Visually somewhere in the territory between Tekkonkinkreet and Henry Selick’s Coraline, the small in A Small Revolution can refer to the pre-teen anti-heroes at its heart. From the beginning, the mini-protagonist Florence and her frail but feisty friend Auguste are a joyfully contradictory mash-up of tropes. How much more self-consciously referential can you get than beginning a story with a plucky orphan leading a roof top chase after stealing a loaf of bread? Having escaped the clutches of the authorities, Florence lies back and lights up a cigarette. She’s more Cartman Constantine than Aladdin Don Juan.
First published in French in 2012, (as La Petite Revolution by Front Froid editions in Montreal) this English edition from Soaring Penguin brings together the Ignatz and Bédélys-nominated story for a wider audience. Seen from a child’s perspective (no matter how violent and foul-mouthed a child), the world Boum has created for her small revolution is appropriately small itself. The setting is not so much dystopian as storybook, with technology and architecture that is pretty much mid-twentieth century, but there is a small town isolationist feel that may be an actual tiny fascist state, or only one part of a bigger political struggle as localised through Florence’s eyes.
The faces are white and the names are French, but the everydayness of the setting implies this could be anywhere, anywhen. Luxuries that we mostly have access to now, such as hospitals and breathable air, are such things of historical hearsay to these street dwelling orphans, but this is not so hard to imagine. The author understands how normal life has a way of fitting within troubled times (she does mostly write autobiographical comics about living with small children after all, although technically I suppose her real babies don’t pre-date this her book baby).
The only factor anchoring the story firmly to our world is a record that Florence is obsessed with – Le Déserteur (The Deserter) by Boris Vian from 1954. Lyrics from the song are interspersed with the story and serve as an interesting counterpoint to the revolutionary actions that the children become embroiled with. The song is about a French soldier refusing to fight, and yet Florence is desperate to fight. I enjoyed this very human contradiction, although I’m not a huge fan of overt musical references in comics.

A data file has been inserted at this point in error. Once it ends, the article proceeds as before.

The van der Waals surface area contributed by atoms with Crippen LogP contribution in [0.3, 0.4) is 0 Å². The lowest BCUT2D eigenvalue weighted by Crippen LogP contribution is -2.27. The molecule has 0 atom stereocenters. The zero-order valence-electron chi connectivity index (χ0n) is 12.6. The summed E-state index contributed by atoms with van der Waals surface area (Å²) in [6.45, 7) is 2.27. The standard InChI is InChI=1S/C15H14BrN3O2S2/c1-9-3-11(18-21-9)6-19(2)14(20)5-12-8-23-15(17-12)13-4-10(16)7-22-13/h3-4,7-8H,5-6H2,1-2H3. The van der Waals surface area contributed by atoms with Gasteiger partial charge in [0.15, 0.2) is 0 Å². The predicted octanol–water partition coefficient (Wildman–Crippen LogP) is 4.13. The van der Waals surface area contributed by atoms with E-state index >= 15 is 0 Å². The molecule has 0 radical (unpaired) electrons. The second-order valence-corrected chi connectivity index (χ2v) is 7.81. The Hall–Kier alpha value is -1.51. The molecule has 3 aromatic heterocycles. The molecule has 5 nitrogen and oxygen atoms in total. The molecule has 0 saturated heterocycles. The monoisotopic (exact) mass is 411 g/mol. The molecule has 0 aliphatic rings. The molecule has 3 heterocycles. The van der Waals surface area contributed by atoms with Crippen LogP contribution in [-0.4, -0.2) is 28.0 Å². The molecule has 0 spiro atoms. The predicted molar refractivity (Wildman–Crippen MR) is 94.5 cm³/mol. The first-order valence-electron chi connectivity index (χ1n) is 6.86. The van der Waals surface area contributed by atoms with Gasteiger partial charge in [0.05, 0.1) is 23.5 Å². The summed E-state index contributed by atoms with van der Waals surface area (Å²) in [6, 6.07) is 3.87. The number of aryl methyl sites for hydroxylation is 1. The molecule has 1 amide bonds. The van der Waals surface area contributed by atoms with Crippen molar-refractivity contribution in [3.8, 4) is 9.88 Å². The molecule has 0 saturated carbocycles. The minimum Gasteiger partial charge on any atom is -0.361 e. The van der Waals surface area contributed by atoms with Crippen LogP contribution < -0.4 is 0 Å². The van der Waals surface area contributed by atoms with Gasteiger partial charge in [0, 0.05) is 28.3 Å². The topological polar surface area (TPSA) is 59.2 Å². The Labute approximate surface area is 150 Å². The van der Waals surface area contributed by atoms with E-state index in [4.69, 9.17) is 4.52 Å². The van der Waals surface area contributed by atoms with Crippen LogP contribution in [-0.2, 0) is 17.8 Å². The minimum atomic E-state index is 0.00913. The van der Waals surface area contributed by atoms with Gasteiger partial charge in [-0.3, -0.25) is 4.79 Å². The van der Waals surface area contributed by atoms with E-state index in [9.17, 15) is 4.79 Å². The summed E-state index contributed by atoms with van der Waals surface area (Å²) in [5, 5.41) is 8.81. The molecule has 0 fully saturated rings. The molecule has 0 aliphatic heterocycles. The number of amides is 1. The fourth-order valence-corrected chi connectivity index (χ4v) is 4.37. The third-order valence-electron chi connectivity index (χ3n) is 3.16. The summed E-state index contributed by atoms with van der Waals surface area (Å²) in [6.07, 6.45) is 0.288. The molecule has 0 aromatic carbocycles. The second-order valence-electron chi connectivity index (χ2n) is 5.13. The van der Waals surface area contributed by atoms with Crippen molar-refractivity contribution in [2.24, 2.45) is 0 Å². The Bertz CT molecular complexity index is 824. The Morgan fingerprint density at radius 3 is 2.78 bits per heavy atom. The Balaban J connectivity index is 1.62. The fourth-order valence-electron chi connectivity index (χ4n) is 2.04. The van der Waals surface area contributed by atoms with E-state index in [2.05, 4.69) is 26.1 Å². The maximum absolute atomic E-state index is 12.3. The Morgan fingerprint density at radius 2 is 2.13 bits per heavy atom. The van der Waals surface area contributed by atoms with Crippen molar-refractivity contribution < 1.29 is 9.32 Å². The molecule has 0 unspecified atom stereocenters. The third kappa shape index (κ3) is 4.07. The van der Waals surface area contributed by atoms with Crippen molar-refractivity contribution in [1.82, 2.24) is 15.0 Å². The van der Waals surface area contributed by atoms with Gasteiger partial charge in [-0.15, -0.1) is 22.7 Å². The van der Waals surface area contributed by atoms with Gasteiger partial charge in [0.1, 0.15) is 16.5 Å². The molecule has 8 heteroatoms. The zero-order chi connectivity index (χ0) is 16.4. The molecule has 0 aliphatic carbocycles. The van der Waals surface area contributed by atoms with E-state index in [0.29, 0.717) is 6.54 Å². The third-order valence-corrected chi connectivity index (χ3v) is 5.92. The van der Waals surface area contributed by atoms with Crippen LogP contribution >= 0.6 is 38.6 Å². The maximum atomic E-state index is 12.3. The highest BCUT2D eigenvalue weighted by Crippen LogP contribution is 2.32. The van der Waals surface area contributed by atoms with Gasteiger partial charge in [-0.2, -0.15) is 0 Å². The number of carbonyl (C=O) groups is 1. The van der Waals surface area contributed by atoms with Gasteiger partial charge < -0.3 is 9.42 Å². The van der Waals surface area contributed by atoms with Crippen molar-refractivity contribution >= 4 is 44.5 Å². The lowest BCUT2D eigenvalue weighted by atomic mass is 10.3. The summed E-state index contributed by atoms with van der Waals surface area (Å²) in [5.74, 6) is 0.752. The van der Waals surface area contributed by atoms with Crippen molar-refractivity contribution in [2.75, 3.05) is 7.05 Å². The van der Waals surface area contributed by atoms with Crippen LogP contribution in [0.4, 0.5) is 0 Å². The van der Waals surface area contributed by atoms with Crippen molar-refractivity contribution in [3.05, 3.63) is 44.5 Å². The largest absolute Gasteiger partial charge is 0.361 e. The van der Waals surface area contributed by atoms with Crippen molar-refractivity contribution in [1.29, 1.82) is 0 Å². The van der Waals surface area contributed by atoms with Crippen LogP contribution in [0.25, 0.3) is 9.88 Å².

You can enhance your reading of the book by finding the song and listening along, I wasn’t able (in my admittedly cursory googling) to find a satisfying English version however, so maybe just go for the mood if you don’t speak French. If you do hear or read the lyrics, the determined romantic bleakness of The Deserter might be seen to say all revolutions are small; all rebellions are ultimately personal and whether you join a cause or stand alone, it is the individual’s choice. How very un-liberté, égalité, fraternité.
And yet, Boum might make you think that the small revolutions are the most important ones of all. This elegantly sketched small world in which our anti-heroine lives and loves deeply holds our complex, unromantic, individualistic world accountable to a simple child’s perspective on justice. Embroiled in revolutionary activities that she knows she doesn’t really understand, Florence might just be the most important instigator in the development of this small dictatorship.
A Small Revolution is available here or from your local friendly comic retailer.
Boum (W/A) • Soaring Penguin Press, £8.99